Nearly a half-century ago at a Baptist church in Watts, Calif., Aretha Franklin recorded Amazing Grace. The 1972 album went on to become the best-selling live gospel album and while those live sessions were filmed, the Queen of Soul did not want the concert film to be released. Forty seven years later, the documentary has been released and on March 31, the film had its West Coast premiere right in that same Baptist church where it took place.
It was an odd scene for a movie premiere; people all dressed up like they were going to church. But they were, in a sense. The New Temple Missionary Baptist Church is still a house of worship, although, the rows of pews used to be folding theater seats because the building started out as a movie theater.
For two nights in 1972, the church became a recording studio as the Queen of Soul returned to her gospel roots and sang to the Lord. Only 29 years old at the time, Franklin was at the pinnacle of her career.
“Against the better advice of her recording company, she decided to go back into the church and record a gospel album,”
Sabrina Owens, Aretha Franklin’s niece, says.
Owens, who was 14 at the time, wasn’t there those two nights. And like many, she didn’t know that a young Sydney Pollack, who would later direct Tootsie and Out of Africa, was there. He was filming the entire event, which was hosted by Franklin’s longtime mentor, himself a giant figure in gospel music, Reverend James Cleveland, the former minister of music at Aretha’s father’s church in Detroit.
Pollack captured the electric, soulful performance. He also captured the sweat on Franklin’s face and audience members dancing in the aisles. He captured the experience of being there. Unfortunately, he failed to capture the film takes with a clapperboard, so it was impossible to synchronize the audio with the images.
“When you see it, then it’s a different experience,” producer Alan Elliott, who grew up obsessed with that album, explains. “Because then you can see that James Cleveland breaks down in the middle of ‘Amazing Grace’ and starts crying, and has to leave the piano.”
Before Pollack died of cancer in 2008, he gave Elliott his blessing to try to finish the film. Elliott mortgaged his own house to buy the negative from Warner Brothers without knowing about the synchronization issue.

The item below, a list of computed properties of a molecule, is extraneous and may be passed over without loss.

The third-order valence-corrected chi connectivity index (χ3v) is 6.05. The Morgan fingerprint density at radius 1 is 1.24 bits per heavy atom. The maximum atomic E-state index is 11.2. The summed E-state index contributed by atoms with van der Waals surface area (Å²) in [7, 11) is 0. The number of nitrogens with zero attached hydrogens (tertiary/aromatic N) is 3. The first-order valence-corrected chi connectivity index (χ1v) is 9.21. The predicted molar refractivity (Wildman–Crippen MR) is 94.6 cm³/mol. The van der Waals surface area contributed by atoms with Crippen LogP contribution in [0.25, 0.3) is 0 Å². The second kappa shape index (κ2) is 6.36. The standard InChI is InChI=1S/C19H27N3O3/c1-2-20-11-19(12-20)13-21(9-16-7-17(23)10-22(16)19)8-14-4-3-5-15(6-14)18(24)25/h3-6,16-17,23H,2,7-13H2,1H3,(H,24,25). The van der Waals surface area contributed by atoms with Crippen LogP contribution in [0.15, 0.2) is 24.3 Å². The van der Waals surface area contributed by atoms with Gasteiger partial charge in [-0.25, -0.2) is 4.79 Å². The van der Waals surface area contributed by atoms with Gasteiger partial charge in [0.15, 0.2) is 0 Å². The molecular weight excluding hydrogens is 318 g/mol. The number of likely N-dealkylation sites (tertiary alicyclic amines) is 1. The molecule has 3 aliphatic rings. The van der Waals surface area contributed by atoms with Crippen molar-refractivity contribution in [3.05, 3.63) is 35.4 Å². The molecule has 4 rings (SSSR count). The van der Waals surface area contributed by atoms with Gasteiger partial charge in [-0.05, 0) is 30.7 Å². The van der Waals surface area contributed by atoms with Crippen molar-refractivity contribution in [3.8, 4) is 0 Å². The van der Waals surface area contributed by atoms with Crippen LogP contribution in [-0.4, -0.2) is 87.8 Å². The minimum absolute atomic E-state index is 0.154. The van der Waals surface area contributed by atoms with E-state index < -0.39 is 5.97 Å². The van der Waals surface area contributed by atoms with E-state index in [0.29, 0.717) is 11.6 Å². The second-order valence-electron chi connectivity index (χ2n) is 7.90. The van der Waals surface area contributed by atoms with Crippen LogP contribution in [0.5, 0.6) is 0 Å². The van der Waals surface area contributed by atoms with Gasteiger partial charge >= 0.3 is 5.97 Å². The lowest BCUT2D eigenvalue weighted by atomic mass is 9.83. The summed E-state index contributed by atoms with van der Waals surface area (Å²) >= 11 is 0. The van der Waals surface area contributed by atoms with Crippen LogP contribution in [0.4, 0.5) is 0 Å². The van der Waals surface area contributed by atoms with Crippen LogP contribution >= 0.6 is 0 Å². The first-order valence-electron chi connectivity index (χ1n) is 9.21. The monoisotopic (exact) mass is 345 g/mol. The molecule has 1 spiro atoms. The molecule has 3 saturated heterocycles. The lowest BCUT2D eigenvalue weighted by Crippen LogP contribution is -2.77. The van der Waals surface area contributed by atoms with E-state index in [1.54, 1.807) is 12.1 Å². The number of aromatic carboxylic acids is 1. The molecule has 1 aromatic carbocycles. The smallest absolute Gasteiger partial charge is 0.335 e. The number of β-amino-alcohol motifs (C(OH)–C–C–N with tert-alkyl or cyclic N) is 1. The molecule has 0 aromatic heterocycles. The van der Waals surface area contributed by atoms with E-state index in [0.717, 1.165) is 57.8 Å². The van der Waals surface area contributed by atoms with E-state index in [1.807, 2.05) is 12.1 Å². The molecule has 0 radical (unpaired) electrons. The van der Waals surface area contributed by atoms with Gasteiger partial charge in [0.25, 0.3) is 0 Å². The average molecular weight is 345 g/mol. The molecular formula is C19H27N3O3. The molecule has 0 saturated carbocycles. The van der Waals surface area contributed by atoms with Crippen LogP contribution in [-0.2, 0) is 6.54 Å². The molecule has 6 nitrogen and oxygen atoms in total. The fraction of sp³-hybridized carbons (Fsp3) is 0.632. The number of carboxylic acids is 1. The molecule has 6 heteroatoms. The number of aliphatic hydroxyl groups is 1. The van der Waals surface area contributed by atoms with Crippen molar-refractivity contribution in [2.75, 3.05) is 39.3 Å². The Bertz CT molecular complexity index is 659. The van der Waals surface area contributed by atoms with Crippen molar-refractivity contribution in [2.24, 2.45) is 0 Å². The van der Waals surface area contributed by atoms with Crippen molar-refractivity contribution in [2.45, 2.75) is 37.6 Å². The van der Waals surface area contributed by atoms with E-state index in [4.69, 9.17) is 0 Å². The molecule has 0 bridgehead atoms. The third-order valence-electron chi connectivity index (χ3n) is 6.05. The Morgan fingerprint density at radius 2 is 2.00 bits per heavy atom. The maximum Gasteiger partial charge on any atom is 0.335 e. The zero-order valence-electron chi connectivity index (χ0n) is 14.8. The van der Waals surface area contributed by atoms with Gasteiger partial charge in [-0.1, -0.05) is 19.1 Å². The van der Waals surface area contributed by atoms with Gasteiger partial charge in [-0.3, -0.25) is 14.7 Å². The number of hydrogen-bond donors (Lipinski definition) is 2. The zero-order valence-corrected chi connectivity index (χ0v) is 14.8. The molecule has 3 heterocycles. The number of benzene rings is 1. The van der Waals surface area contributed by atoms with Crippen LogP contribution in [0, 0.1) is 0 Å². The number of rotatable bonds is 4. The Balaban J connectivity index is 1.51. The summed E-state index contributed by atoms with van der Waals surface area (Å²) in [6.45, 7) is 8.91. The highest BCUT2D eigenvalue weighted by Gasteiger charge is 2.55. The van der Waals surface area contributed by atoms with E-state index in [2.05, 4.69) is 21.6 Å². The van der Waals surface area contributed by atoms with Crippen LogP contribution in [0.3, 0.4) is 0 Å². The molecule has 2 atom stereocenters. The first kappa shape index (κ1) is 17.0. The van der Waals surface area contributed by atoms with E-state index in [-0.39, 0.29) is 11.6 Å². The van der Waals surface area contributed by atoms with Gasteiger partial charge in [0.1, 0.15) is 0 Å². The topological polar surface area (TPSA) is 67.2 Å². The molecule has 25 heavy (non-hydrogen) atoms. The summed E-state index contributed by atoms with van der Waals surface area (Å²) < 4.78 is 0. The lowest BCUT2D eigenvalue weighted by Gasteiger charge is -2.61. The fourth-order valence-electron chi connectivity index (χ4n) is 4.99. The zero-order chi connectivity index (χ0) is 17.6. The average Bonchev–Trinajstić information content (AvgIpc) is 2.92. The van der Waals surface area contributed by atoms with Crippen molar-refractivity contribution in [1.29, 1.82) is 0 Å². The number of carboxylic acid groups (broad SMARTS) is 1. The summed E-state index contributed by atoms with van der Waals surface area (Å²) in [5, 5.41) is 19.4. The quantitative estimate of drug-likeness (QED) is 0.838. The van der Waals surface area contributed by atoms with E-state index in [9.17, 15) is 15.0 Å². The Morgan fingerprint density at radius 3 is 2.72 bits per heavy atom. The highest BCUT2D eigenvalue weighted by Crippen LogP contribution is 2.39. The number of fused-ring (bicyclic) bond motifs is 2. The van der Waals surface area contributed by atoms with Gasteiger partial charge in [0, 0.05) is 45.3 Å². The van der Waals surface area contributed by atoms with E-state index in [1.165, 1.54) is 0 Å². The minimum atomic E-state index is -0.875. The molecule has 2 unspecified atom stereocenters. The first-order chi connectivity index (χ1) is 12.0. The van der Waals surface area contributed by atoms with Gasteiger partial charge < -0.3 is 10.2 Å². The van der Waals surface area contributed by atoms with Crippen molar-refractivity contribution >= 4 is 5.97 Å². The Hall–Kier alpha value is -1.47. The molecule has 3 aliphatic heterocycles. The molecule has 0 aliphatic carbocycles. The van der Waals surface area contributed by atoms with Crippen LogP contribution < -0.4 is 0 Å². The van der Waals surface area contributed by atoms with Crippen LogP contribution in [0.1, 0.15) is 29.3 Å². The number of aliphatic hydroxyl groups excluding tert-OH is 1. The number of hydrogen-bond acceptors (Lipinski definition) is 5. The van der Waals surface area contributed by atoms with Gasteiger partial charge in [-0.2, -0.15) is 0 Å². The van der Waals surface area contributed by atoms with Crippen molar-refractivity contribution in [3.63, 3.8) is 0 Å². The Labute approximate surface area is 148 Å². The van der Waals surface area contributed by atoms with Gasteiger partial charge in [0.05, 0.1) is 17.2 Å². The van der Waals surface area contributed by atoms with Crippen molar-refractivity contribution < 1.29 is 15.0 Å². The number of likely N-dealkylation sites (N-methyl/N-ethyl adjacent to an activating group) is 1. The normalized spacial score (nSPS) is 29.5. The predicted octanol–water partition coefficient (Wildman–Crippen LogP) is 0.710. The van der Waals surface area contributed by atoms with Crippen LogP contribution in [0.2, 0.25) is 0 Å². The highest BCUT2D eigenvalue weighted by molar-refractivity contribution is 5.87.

“And so, there was this bipolarity to it,” Elliot says. “Which was: ‘Oh my God, we have to start from scratch.’ And then on the other side: ‘Oh my God, we have all the footage.’ Then, there was an opportunity, and that was really exciting.”
Fortunately, technological advancements enabled Elliott to sync the sound. He fashioned a 90-minute concert film with no narration, no interviews, just Aretha singing her heart out backed by the Reverend Cleveland and the Southern California Community Choir.
But there was another major obstacle: Aretha Franklin. The singer sued Elliott in 2011 to prevent a private screening and she stopped him from premiering the film at the Telluride Film Festival in 2015, and again in 2016. No one really knows why she didn’t want the film to come out, though after she died in August, her family was quick to green light the release.
“All the technical difficulties are fixed and when I saw it, it was such a moving and powerful experience, I thought that everybody deserved to see it,” Owens says. “And since Aretha did not have an issue with the content of the film, only other things, she would have loved this. And I think she would have wanted her fanbase to see it.”
And so, on a cool spring night in Watts, the documentary team hosted a premiere of Amazing Grace right in The New Temple Missionary Baptist Church. The church has been retrofitted a little, but to Elliott, it’s still a holy site. Even the big mural of Jesus in a river, which hovers over the choir throughout the concert film, is still there.
“The other day somebody asked me, ‘What’s the historical meaning of this church?'” Elliot recalls. “And I said, ‘Well, you know, it’s like what Mozart’s church or Bach’s church is, this is what this church is for gospel music.'”
Singer Eddie Kendrix was one of several people at the premiere who was there in 1972.
“I’ve known Aretha since she was like 13 years old,” Kendrix says. “She’s always been bigger than life, so it was no mystery that all of this is going on. That’s the type of talent she was.”
A number of original choir members, now with grayer hair and oxygen tanks, sat up front. Reverend Dr. Alexander Hamilton, who had directed the choir and arranged many of the songs, led his singers in two spirituals from a wheelchair. As the movie started, the New Temple Missionary Baptist Church once again became an Aretha Franklin concert and a church service all at once. “You can’t hardly listen to her without singing along,” Kendrix says.
Nina Gregory edited the audio of this interview for broadcast.
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Written By: Tim Greiving